- 7) “It Happens Every Spring” (1949) – A scientist accidentally discovers how to make a baseball that is repelled by wood, so he decides to leave for St. Louis to pitch. The Disney-like formula has dated effects, and the premise really makes no sense. It’s interesting to see the normally debonair Oscar-winning Ray Milland as a baseball player, but he and Paul Douglas both look uncomfortable.
- 8) “The Stratton Story” (1949) – This is a biopic of Chicago White Sox pitcher Monty Stratton, who lost a leg in a hunting accident. James Stewart plays the title role, so that alone makes it worth watching. While there are some factual blunders, the baseball scenes and road life are pretty realistic, especially for a film this old. June Allyson played Stewart’s wife in three movies and their chemistry is probably best in this one.
- 9) “Take Me Out to the Ball Game” (1949) – This is much more a musical than baseball movie, and only an OK one, despite the presence of Gene Kelly, a big baseball fan who came up with the idea of the movie, and Frank Sinatra as baseball players. Esther Williams seems out of place as the team owner, and it would have been great to see original choice Judy Garland.
- 10) “The Jackie Robinson Story” (1950) – This biopic, which came out four years after Robinson began his major league career, is very subpar. It doesn’t come close to delving into what Robinson went through – and wouldn’t in a 1950 film – or what he was like. The only reason to watch the movie is because Robinson plays himself.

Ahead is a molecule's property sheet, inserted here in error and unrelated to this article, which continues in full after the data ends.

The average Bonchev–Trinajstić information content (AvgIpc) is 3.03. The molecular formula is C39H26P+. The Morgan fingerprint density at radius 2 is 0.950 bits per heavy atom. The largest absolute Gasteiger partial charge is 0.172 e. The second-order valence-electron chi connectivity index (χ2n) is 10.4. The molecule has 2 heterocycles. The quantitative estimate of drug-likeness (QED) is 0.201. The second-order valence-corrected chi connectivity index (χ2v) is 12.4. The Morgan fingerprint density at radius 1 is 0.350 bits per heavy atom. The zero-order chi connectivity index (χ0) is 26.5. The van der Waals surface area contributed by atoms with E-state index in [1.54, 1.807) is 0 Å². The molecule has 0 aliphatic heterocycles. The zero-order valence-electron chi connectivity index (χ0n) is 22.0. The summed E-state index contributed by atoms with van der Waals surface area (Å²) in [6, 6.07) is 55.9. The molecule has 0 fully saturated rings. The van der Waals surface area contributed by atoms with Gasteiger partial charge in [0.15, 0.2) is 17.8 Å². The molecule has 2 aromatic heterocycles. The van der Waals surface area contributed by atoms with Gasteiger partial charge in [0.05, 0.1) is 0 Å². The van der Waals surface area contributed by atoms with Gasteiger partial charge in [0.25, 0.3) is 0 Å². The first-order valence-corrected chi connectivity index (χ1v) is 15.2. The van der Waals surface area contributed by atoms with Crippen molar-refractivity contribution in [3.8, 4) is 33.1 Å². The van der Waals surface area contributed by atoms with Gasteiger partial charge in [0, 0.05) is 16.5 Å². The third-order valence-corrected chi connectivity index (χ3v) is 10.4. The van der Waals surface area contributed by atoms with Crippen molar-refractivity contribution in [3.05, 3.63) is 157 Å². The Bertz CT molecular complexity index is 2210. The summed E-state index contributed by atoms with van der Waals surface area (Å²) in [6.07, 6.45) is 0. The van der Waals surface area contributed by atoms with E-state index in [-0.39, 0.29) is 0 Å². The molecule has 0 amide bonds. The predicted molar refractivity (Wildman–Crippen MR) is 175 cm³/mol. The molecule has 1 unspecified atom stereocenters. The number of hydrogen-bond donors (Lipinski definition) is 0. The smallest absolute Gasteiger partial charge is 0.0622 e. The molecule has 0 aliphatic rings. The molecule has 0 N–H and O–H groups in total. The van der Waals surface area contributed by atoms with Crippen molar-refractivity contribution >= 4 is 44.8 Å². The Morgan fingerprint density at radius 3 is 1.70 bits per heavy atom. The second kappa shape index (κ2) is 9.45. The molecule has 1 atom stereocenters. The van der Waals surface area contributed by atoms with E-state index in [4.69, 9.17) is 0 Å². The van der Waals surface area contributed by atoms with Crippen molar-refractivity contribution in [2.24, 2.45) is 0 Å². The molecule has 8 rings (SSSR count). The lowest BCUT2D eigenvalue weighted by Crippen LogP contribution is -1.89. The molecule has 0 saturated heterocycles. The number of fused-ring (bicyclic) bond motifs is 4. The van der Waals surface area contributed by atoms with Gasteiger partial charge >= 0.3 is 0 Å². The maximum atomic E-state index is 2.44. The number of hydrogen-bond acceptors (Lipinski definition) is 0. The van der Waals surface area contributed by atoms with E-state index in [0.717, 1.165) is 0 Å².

- 11) “Angels in the Outfield” (1951) – Janet Leigh is a reporter who believes the Pittsburgh Pirates are bad because manager Paul Douglas is mean and uses bad language. The prayers of an orphan girl and a change in Douglas produces a different team. The movie features great cameos, including Ty Cobb, Joe DiMaggio, Ralph Kiner, and Bing Crosby, who was a minority owner of the Pirates.
- 12) “The Pride of St. Louis” (1952) – This biopic of Hall-of-Famer Dizzy Dean is highlighted by a realistic script and a very good performance from Dan Daily. The movie focuses more on Dean’s relationships with his wife and brother/teammate than baseball, and the best part is his post playing career fame as an announcer. This isn’t as good as “The Pride of the Yankees” but still very much worth watching.
- 13) “The Winning Team” (1952) – This is a pretty good biopic of Hall-of-Famer Grover Cleveland Alexander, played by Ronald Reagan, although a modern version would probably detail his off field problems in more detail. The baseball scenes are pretty good, but this is more a love story, with focus on supportive wife Doris Day.
- 14) “Big Leaguer” (1953) – This is an interesting movie that follows New York Giants wannabes through a training camp. It’s done somewhat in documentary style, with a few interesting subplots. Star Edward G. Robinson, as he always does, enlivens the movie, and Hall-of-Famer Carl Hubbell plays himself as a Giants front-office man.